Highlight 3# of the decade: Great Britain finishes top of the rowing medal table at the Rio 2016 Paralympic Games

Britain’s Paralympic rowers brought home medals in every boat class at Rio, including three sensational golds, topping the table at the 2016 Games

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GB’s Para-rowers produced standout performances at the 2016 Rio Paralympic Games and are third in our highlights of the decade.

In the words of Tom Dyson, GB Rowing Team Chief Coach – Paralympic Programme: “Rio 2016 was the first time any nation had won Paralympic medals in all four boat classes. It was an incredible day for all of the team to be a part of and to re-establish Great Britain as the leading Paralympic rowing nation.”

Read on to see how Rowing & Regatta magazine covered GB’s incredible achievements at the time, as reported by Alan Oldham.

The Union Flag fluttered high above the Paralympic podium at the Lagoa Rodrigo de Freitas rowing venue on the second weekend in September as British rowers demonstrated their dominance following a strong Olympic showing on these waters only weeks before.

Rio 2016 was the first time any nation had won Paralympic medals in all four boat classes

ParalympicsGB mounted the podium four times in four races, claiming three golds (LTAMix4+, TAMix2x, ASW1x) and a bronze (ASM1x) in a near sweep of the entire Paralympic Regatta.

“It would be an understatement to say the racing went to plan,” GBRT’s Paralympic Programme Lead Coach, Tom Dyson, told Rowing & Regatta magazine.

“The team have had such a good year’s training that we thought something like this was possible, but it is a testament to all of the rowers that they showed their very best on the day.”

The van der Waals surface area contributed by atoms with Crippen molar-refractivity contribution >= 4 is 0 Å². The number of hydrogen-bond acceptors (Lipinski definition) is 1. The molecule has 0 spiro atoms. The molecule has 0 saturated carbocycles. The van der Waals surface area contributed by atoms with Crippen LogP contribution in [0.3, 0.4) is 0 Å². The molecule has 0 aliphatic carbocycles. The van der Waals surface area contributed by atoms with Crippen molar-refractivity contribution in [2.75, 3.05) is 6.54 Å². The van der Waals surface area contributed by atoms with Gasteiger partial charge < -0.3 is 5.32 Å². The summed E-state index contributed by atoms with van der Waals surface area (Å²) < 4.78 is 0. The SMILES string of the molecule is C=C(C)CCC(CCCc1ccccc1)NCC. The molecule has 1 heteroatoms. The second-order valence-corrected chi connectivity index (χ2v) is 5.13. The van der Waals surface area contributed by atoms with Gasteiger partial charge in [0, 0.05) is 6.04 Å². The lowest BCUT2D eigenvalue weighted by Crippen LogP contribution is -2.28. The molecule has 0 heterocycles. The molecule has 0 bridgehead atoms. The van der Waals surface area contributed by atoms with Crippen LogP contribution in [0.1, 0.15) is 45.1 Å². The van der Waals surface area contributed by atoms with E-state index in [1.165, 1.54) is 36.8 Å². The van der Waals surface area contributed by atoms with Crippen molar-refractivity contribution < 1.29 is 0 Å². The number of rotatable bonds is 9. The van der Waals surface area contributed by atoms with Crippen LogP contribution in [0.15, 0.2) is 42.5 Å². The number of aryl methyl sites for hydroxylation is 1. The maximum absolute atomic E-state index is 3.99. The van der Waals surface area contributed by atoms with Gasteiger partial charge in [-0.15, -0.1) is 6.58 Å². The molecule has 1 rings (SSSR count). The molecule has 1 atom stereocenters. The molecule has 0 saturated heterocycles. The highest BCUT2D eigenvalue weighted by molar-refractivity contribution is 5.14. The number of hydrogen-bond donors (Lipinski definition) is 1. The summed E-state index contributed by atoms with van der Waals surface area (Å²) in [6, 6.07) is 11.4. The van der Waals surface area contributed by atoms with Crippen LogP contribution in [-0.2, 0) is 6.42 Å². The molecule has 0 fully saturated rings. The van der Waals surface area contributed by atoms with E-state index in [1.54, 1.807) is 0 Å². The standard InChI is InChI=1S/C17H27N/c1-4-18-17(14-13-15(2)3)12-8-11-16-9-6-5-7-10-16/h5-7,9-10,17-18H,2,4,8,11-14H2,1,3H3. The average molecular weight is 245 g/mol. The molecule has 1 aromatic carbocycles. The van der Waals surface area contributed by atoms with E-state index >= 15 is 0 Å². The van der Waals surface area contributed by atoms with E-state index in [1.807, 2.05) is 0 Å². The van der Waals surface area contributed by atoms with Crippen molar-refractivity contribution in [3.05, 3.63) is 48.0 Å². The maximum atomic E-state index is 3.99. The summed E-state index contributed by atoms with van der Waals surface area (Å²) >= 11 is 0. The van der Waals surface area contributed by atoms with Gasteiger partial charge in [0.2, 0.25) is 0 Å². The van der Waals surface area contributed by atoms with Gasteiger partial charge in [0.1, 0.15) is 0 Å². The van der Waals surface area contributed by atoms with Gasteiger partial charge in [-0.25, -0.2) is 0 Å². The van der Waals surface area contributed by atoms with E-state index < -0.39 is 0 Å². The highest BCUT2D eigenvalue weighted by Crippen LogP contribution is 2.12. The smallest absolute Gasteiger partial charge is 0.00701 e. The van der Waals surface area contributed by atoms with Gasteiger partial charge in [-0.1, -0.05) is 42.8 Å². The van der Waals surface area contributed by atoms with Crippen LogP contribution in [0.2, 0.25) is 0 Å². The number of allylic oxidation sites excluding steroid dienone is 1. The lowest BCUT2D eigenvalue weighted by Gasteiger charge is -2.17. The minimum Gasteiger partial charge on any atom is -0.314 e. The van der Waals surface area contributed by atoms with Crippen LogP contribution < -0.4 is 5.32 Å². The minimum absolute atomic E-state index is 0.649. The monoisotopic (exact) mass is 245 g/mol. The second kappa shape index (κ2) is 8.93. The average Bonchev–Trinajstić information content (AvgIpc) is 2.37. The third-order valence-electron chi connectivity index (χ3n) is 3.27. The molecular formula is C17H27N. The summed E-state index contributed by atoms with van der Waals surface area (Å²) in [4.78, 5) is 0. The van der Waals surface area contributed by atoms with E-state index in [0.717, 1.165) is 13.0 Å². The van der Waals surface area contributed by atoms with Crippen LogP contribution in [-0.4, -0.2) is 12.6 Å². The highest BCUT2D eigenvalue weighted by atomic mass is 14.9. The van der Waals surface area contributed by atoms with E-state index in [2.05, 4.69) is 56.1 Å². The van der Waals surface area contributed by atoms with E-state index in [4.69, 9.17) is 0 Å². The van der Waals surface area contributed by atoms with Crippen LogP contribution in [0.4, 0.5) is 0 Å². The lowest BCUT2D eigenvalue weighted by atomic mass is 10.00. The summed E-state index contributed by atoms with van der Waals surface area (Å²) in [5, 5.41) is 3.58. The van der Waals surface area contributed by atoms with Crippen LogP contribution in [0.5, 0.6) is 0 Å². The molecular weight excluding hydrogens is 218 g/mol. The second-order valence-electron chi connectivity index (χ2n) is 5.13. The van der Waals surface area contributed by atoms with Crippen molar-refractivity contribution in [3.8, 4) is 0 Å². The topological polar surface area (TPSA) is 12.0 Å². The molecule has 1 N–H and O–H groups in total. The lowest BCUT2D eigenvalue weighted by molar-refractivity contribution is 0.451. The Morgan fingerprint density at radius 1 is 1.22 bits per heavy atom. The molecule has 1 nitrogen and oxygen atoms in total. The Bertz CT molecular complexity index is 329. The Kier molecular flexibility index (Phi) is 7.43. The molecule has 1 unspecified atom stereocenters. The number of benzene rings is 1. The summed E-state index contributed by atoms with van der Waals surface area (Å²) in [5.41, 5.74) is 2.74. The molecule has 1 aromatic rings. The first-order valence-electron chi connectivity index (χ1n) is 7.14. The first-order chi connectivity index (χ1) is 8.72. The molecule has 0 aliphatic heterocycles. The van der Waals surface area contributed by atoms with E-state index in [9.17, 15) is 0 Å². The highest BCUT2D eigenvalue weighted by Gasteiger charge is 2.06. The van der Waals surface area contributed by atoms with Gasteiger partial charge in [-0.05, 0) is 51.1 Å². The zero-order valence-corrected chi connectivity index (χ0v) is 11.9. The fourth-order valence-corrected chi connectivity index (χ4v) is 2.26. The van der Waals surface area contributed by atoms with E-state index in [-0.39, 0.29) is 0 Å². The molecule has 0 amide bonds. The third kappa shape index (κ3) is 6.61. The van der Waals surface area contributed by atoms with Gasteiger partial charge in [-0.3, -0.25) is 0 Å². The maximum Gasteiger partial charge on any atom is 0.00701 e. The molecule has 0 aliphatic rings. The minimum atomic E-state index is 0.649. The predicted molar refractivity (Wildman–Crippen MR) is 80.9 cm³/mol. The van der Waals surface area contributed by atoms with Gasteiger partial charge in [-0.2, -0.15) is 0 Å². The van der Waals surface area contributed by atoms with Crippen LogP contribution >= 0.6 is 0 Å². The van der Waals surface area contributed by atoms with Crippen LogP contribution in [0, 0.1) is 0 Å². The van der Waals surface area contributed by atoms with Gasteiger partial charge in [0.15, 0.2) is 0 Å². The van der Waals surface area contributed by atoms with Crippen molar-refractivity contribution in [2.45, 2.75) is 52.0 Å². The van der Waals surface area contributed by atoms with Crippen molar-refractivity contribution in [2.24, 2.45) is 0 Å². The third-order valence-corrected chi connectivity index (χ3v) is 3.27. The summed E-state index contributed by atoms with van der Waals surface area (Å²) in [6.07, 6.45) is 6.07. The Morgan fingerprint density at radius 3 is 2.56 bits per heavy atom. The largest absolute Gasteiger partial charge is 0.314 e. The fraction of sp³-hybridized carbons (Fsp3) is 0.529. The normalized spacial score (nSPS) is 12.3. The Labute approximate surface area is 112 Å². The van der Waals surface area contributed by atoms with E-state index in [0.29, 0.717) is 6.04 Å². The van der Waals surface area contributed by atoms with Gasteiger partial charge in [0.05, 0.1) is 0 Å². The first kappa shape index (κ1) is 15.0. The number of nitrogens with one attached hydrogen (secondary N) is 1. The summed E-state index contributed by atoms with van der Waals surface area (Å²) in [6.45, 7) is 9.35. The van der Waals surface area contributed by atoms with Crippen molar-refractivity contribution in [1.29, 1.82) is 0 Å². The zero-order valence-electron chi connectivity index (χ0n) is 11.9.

Rio is Britain’s most successful Paralympics in rowing since the sport’s first inclusion in Beijing 2008, where ParalympicsGB took two golds and a bronze. The team claimed one solitary medal (gold) at the London 2012 Games.

“A lot of things have developed since London,” said Dyson, who has coached ParalympicsGB at all three Paralympic Regattas.

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“We had a number of rowers retire and we’ve managed to recruit some excellent talent. On top of that, we’ve had another four years’ learning and refining.”

As Paralympic Best Times fell throughout the regatta, the scope of the accomplishment became evident. “The speeds required to be competitive now seemed a pipe dream four years ago,” Dyson said, pointing to Tom Aggar as an exemplar of the drive needed to survive in this new reality.

“[Tom] has been with the team since 2007 and up to 2012 he drove the standard to a new level. After the disappointment of London, for him to continue improving and put himself back on the medal rostrum is a credit to all of his hard work and commitment.”

The speeds required to be competitive now seemed a pipe dream four years ago

LTAMix4+

The LTAMix4+ has been firmly under British control since 2011 when Pamela Relph joined the crew. The event saw ParalympicsGB’s only podium performance in rowing at the 2012 Paralympics; four years later Relph remains undefeated.

At Rio, the US crew blasted out in the A final, attempting to draw the defending Brits and a strong Canadian crew beyond their comfort zones. With Canada falling back early, the British crew of Grace Clough, Daniel Brown, Pamela Relph, James Fox and Oliver James pushed through the US lead, advancing their bow with every stroke to capture a second Paralympic gold in this event. The US held off a resurgent Canada, finishing in silver and bronze position respectively.

Afterwards Relph said: “I am so immensely proud of the entire team for what we achieved on the Lagoa. London was an incredible moment in my life, but I can safely say that winning my second gold here in Rio and becoming the only double Paralympic rowing champion tops it!”